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Abstract Title:

Chair massage for treating anxiety in patients withdrawing from psychoactive drugs.

Abstract Source:

J Altern Complement Med. 2010 Sep;16(9):979-87. PMID: 20799900

Abstract Author(s):

Shaun Black, Kathleen Jacques, Adam Webber, Kathy Spurr, Eileen Carey, Andrea Hebb, Robert Gilbert

Article Affiliation:

Addiction Prevention and Treatment Services, Capital District Health Authority, Dartmouth, Nova Scotia, Canada.


CONTEXT: Therapeutic massage has been proven to be an effective, nonpharmacologic, alternative for managing state and trait anxiety in a variety of clinical situations. However, no controlled study has investigated this effect in an addiction treatment setting. AIM: The aim of this study was to investigate the effectiveness of chair massage for reducing anxiety in persons participating in an inpatient withdrawal management program for psychoactive drugs. DESIGN: The design was a randomized, controlled clinical trial conducted from June 2008 to January 2009. SUBJECTS: Eighty-two (82) adult patients received inpatient treatment for psychoactive drug withdrawal (alcohol, cocaine, and opiates). SETTING: This study was conducted at the Withdrawal Management Services at the Capital District Health Authority, Halifax, Nova Scotia. INTERVENTIONS: Subjects were randomly assigned to receive chair massage (n = 40) or a relaxation control condition (n = 42). Treatments were offered for 3 consecutive days. Standard counseling and pharmacologic management were also offered concurrently to patients in all conditions. MEASUREMENTS: The primary outcome measure was anxiety assessed using the Spielberger State-Trait Anxiety Inventory (STAI). State and trait anxiety scores were determined immediately prior to and following each treatment intervention. RESULTS: Analysis of STAI scores showed a significant reduction in state and trait anxiety for both interventions (p < 0.001). The magnitude in the reduction in state (p = 0.001) and trait (p = 0.045) anxiety was significantly greater in the chair massage group where the effect on state anxiety was sustained, at least in part, for 24 hours. CONCLUSIONS: Within the clinical context of this study, chair massage was more effective that relaxation control in reducing anxiety. Further investigation of chair massage as a potential nonpharmacologic adjunct in the management of withdrawal related anxiety is warranted.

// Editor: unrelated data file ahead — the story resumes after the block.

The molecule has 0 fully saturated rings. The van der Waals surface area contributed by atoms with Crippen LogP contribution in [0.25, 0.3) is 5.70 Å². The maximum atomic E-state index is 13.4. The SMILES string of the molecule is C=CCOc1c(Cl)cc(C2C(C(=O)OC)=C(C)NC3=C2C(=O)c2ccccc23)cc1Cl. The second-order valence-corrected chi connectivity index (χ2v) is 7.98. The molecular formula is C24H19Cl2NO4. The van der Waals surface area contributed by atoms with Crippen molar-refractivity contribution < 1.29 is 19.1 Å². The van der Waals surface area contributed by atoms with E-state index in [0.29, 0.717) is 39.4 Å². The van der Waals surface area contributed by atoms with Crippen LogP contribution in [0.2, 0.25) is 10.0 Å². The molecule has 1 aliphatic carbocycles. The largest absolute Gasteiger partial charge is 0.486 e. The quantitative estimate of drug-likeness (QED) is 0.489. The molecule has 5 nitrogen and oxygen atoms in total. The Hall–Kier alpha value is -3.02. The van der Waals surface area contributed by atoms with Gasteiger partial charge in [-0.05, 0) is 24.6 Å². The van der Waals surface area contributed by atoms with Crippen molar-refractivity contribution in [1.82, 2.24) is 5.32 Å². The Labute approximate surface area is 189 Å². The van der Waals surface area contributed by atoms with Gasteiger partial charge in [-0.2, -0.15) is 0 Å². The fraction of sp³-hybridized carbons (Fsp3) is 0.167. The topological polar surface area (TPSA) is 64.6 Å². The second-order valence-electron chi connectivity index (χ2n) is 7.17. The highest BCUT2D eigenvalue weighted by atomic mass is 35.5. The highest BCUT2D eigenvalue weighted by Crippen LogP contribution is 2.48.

Study Type : Human Study

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